We recently cautioned that it was simply too early to buy Kinder Morgan shares. The company, one of North America’s largest and most important natural gas pipeline operators, has been in freefall lately.
Shares have dropped from $40/share earlier this year to the low 20s coming into December. Over the past week, it’s gone from bad to worse, shares have plunged to 15, down another 30%.
There have been growing cries that the company would be forced to scale back on its ambitious growth plans. The company was put on watch for a credit rating downgrade following last week’s puzzling decision to buy a larger stake in a nearly insolvent pipeline operation.
As shares continued diving five or ten percent with every passing day, it was increasingly clear that the company would have to change direction to reassure the credit rating and win back the market’s trust.
On Tuesday, following the close of the day’s trading, Kinder Morgan dropped the increasingly-anticipated news. It was cutting the dividend.
However, contrary to expectations, Kinder Morgan slashed the dividend by more than 75%, far more than 33 to 50% cut many were anticipating. At the new rate, Kinder Morgan now yields a paltry 12.5 cents per quarter, or 50 cents annually. This down from the old rate that exceeded $2 per year.
For anyone that bought this stock earlier this summer, this investment has been a terrible one. However, the question for new money is a rather different one. This stock has been collapsing for so long, it surely seems it should be ready to recover at some point soon, right?
Well, yes, but also no. Shares immediately sold off sharply after the dividend cut announcement. Kinder Morgan shares fell by another dollar Tuesday evening. The stock was heavily owned by dividend seeking investors that relied on the company’s outsized yield to pay the bills.
They will undoubtedly clear out of Kinder Morgan stock, and move on to some other more promising dividend payer. This should, over time, allow for a transition away from avaricious yield-hungry investors toward a more stable institutional group of owners.
In the long run, this was precisely the right move for Kinder Morgan. They had to convince the credit agencies to not downgrade their debt. A junk debt rating for a company with $43 billion in debt that lives or dies by its access to new capital, that would have been the death blow.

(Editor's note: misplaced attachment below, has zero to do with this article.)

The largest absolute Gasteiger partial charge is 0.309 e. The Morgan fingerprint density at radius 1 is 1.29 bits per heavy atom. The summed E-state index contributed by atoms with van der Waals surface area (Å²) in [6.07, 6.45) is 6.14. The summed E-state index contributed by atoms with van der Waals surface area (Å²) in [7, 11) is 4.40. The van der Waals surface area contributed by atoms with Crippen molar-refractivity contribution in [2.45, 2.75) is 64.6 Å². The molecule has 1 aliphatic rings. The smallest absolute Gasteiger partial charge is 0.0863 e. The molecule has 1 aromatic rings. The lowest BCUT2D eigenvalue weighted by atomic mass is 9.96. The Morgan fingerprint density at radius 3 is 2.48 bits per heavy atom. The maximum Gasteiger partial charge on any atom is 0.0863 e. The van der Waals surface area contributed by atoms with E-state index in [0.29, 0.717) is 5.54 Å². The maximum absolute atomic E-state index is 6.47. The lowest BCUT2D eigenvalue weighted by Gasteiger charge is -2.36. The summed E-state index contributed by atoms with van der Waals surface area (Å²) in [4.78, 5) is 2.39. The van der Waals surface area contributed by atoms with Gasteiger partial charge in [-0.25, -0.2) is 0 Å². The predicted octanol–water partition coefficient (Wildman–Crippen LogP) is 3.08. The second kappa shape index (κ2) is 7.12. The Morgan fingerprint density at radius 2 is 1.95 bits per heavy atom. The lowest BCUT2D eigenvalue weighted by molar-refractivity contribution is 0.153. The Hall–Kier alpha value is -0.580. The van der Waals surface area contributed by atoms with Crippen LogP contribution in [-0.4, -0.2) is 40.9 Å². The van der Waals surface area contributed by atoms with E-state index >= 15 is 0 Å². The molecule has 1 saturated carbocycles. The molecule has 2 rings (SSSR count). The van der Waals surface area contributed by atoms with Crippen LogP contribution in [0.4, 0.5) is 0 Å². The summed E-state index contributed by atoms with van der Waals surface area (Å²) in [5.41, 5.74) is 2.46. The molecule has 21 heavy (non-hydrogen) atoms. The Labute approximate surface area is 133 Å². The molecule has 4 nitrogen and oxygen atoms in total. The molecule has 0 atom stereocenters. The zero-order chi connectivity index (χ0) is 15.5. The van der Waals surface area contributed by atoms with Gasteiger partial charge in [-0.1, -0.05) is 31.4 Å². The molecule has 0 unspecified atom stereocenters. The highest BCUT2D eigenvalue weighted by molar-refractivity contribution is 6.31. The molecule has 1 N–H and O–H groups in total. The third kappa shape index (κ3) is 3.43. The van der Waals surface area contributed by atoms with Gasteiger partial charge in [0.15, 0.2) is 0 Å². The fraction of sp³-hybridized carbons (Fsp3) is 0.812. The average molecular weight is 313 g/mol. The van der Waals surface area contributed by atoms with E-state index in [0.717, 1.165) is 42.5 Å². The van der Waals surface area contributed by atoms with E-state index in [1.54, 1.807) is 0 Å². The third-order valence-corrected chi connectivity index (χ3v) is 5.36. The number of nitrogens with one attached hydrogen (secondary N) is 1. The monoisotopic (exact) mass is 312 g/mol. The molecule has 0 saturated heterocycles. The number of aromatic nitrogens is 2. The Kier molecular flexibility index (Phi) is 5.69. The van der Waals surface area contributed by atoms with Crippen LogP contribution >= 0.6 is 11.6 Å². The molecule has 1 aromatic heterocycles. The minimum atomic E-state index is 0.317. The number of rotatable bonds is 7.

Now, the dividend cut, the company has an additional $3.5 billion or so of cash that remains in the company, rather than being paid out in dividends, that will allow the company to pay down its debt or fund new growth projects with internally generated funds.
Kinder Morgan, with its promise to grow the dividend come hell or high water, had set itself on a course where it had to engage in destructive activities in order to fulfill a foolish pledge.
Now that the company is free from that misguided promise, it can go back to being a business that allocates its capital wisely.
There’s just one problem, Kinder Morgan is still, remarkably, expensive, compared with other pipeline peers. Kinder Morgan now trades at a roughly 32x PE ratio, which is rather pricey considering the alternatives.
Kinder Morgan proponents had said that earnings don’t matter, that cash generated from operations was the only thing that mattered. The basis for this claim was that since earnings include depreciation of the pipelines, it understates the real value of the company. Kinder Morgan argues that depreciation isn’t really an important expense, since its pipelines tend to last a long time and maintain their value.
However, the developments of recent weeks now suggest the market is beginning to move back toward a less permissive approach toward Kinder Morgan.
The leading North American pipeline, Enterprise Product Partners (EPD) trades at an 18 PE, 7% yield, has a stronger credit rating than Kinder Morgan, and wasn’t forced to cut its dividend. Kinder Morgan, at $14, is around a 32 PE, 4% yield, and still has a poor credit rating.
At current prices, the blue chip of the sector, Enterprise, is a much better play. If Kinder Morgan falls to $10 or below in coming weeks, at that point, we’d start considering buying shares.